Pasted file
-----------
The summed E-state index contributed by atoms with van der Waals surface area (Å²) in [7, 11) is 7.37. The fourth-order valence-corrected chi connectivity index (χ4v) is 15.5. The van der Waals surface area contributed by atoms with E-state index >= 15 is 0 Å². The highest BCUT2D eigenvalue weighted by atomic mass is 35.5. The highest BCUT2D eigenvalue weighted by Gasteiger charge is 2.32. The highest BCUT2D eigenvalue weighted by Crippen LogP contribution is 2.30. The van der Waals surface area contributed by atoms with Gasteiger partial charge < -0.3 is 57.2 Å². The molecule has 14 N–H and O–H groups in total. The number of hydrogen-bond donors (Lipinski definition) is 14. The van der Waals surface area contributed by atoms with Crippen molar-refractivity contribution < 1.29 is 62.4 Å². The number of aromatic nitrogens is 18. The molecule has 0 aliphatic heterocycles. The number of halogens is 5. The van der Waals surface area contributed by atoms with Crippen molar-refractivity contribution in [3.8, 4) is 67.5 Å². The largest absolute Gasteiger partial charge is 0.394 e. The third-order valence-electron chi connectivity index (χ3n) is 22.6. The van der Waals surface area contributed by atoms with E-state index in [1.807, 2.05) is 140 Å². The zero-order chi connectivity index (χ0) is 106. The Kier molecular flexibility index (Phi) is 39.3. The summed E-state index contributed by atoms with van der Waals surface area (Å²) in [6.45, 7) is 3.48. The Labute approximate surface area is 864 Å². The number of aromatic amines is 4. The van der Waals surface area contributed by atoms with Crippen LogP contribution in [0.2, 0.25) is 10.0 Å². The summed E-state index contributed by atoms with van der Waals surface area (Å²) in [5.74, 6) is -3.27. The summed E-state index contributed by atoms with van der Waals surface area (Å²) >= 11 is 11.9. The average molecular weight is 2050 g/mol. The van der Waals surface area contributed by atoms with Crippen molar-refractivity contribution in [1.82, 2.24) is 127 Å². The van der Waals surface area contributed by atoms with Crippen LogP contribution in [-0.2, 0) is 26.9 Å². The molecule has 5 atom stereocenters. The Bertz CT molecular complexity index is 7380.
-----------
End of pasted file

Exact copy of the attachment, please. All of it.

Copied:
The summed E-state index contributed by atoms with van der Waals surface area (Å²) in [7, 11) is 7.37. The fourth-order valence-corrected chi connectivity index (χ4v) is 15.5. The van der Waals surface area contributed by atoms with E-state index >= 15 is 0 Å². The highest BCUT2D eigenvalue weighted by atomic mass is 35.5. The highest BCUT2D eigenvalue weighted by Gasteiger charge is 2.32. The highest BCUT2D eigenvalue weighted by Crippen LogP contribution is 2.30. The van der Waals surface area contributed by atoms with Gasteiger partial charge < -0.3 is 57.2 Å². The molecule has 14 N–H and O–H groups in total. The number of hydrogen-bond donors (Lipinski definition) is 14. The van der Waals surface area contributed by atoms with Crippen molar-refractivity contribution < 1.29 is 62.4 Å². The number of aromatic nitrogens is 18. The molecule has 0 aliphatic heterocycles. The number of halogens is 5. The van der Waals surface area contributed by atoms with Crippen molar-refractivity contribution in [3.8, 4) is 67.5 Å². The largest absolute Gasteiger partial charge is 0.394 e. The third-order valence-electron chi connectivity index (χ3n) is 22.6. The van der Waals surface area contributed by atoms with E-state index in [1.807, 2.05) is 140 Å². The zero-order chi connectivity index (χ0) is 106. The Kier molecular flexibility index (Phi) is 39.3. The summed E-state index contributed by atoms with van der Waals surface area (Å²) in [6.45, 7) is 3.48. The Labute approximate surface area is 864 Å². The number of aromatic amines is 4. The van der Waals surface area contributed by atoms with Crippen LogP contribution in [0.2, 0.25) is 10.0 Å². The summed E-state index contributed by atoms with van der Waals surface area (Å²) in [5.74, 6) is -3.27. The summed E-state index contributed by atoms with van der Waals surface area (Å²) >= 11 is 11.9. The average molecular weight is 2050 g/mol. The van der Waals surface area contributed by atoms with Crippen molar-refractivity contribution in [1.82, 2.24) is 127 Å². The van der Waals surface area contributed by atoms with Crippen LogP contribution in [-0.2, 0) is 26.9 Å². The molecule has 5 atom stereocenters. The Bertz CT molecular complexity index is 7380.